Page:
Sonja Berndt, Pharm.D., Ph.D.
NCI Shady Grove | Room 6E126
Dr. Berndt received a Pharm.D. from the University of Michigan, and a Ph.D. in epidemiology from Johns Hopkins University. She joined DCEG in 2003 as a pre-doctoral fellow, becoming a post-doctoral fellow in 2006 within the Occupational and Environmental Epidemiology Branch. In 2009, Dr. Berndt was appointed to the position of tenure-track investigator. She was awarded scientific tenure and promoted to senior investigator in March 2017. She has received several awards for her work, including an NCI Intramural Research Award, NCI Director’s Career Development Award, and several DCEG and NIH Fellowship Achievement awards for excellence in research.
Dr. Berndt’s research utilizes new analytic methods in genetic and molecular epidemiology to elucidate the etiology of cancer and anthropometric traits and explores the impact of modifiable risk factors on cancer risk and mortality. She co-leads several genome-wide association studies (GWAS) and the Prostate, Lung, Colorectal, and Ovarian (PLCO) Prostate Cancer Progression (PCP) Study. She is a member of the InterLymph Consortium Coordinating Committee and serves as the principal investigator representing the PLCO Cancer Screening Trial for the Genetic Investigation of Anthropometric Traits (GIANT), Prostate Cancer Association Group to Investigate Cancer Associated Alterations in the Genome (PRACTICAL), African American Prostate Cancer (AAPC), Genetics and Epidemiology of Colorectal Cancer Consortium (GECCO), and Helicobacter pylori Colorectal Cancer (HpCRC) consortia.
Genetic, environmental, and immune-related factors have been implicated in the etiology of non-Hodgkin lymphoma (NHL), but the complex etiology of this disease is not well understood. To elucidate the genetic underpinnings of common NHL subtypes, Dr. Berndt co-led a large multicenter genome-wide association study (GWAS) for NHL and identified over 30 new independent single nucleotide polymorphisms (SNPs) associated with specific subtypes of NHL, more than doubling the number of identified loci for NHL and discovering a key role for apoptosis in CLL susceptibility. She is currently expanding the GWAS to include additional rare and common lymphoid malignancies. The expanded GWAS will double the sample size for discovery and lead to further exploration of the genetic architecture of lymphoid malignancies. Her research also uses next-generation sequencing and bioinformatic tools to fine-map discovered risk loci and molecular technologies to further understand potential biological mechanisms.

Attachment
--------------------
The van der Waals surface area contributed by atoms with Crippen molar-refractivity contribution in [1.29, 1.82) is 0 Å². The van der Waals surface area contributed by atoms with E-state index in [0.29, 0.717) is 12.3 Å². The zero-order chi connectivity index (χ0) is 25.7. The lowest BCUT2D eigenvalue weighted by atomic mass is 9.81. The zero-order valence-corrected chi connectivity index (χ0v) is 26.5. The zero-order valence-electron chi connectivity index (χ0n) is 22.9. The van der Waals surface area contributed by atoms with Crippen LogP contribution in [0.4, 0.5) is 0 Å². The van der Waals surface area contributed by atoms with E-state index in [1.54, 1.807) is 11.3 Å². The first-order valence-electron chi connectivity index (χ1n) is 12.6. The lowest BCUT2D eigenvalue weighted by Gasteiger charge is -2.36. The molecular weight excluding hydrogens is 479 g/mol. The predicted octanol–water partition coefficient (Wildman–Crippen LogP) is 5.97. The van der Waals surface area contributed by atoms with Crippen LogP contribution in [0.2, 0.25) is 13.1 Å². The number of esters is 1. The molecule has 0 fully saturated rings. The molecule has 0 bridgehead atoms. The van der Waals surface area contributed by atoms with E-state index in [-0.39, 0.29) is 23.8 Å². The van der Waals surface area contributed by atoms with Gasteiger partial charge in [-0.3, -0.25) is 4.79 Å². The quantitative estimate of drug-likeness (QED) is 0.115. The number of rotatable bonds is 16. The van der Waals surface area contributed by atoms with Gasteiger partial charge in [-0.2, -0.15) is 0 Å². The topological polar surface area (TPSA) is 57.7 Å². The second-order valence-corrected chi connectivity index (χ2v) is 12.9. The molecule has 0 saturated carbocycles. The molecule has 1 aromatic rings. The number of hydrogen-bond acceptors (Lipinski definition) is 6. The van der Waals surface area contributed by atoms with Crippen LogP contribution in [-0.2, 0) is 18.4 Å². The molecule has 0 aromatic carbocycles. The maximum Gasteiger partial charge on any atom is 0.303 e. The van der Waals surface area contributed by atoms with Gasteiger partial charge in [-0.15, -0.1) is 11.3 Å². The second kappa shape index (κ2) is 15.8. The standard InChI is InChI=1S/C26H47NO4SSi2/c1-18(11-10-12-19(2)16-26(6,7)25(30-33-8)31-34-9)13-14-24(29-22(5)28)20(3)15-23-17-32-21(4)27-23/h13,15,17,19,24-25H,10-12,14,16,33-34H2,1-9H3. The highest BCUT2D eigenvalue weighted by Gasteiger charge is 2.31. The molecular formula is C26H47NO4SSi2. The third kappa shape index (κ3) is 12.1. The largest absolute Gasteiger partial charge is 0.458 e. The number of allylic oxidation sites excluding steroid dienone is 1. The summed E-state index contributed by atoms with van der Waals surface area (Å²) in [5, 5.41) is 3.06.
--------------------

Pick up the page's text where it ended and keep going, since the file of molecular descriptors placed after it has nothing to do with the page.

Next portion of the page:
Both environmental and genetic factors are thought to contribute to the risk of prostate cancer. Over the past decade, through the work of Dr. Berndt and others, substantial progress has been made in identifying genetic loci associated with the risk of prostate cancer with over 150 loci discovered to date. Dr. Berndt’s research seeks to understand the genetic architecture of prostate cancer susceptibility, explore potential effect modification by environmental and occupational risk factors, and examine how these factors may be used in risk prediction and screening for prostate cancer. Although prostate cancer is one of the most common cancers in the world, only a small proportion of men die from the disease. Understanding and predicting which men are likely to die from the disease is of clinical importance to prevent overtreatment. Dr. Berndt co-leads a study of prostate cancer progression within the PLCO Cancer Screening Trial, which seeks to identify environmental, lifestyle, and molecular risk factors for disease progression.
Although the biological mechanisms are not well understood, obesity and height are risk factors for several cancers. Both anthropometric traits have strong genetic components. Through the GIANT Consortium, Dr. Berndt and colleagues have identified hundreds of loci for height and adiposity-related traits (e.g., body mass index). This work has a had profound impact on our understanding of the genetic architecture of these traits as well as other diseases, but many questions remain. Dr. Berndt’s research seeks to further understand the genetic underpinnings of anthropometric traits and to examine the impact of adiposity on cancer risk and mortality.
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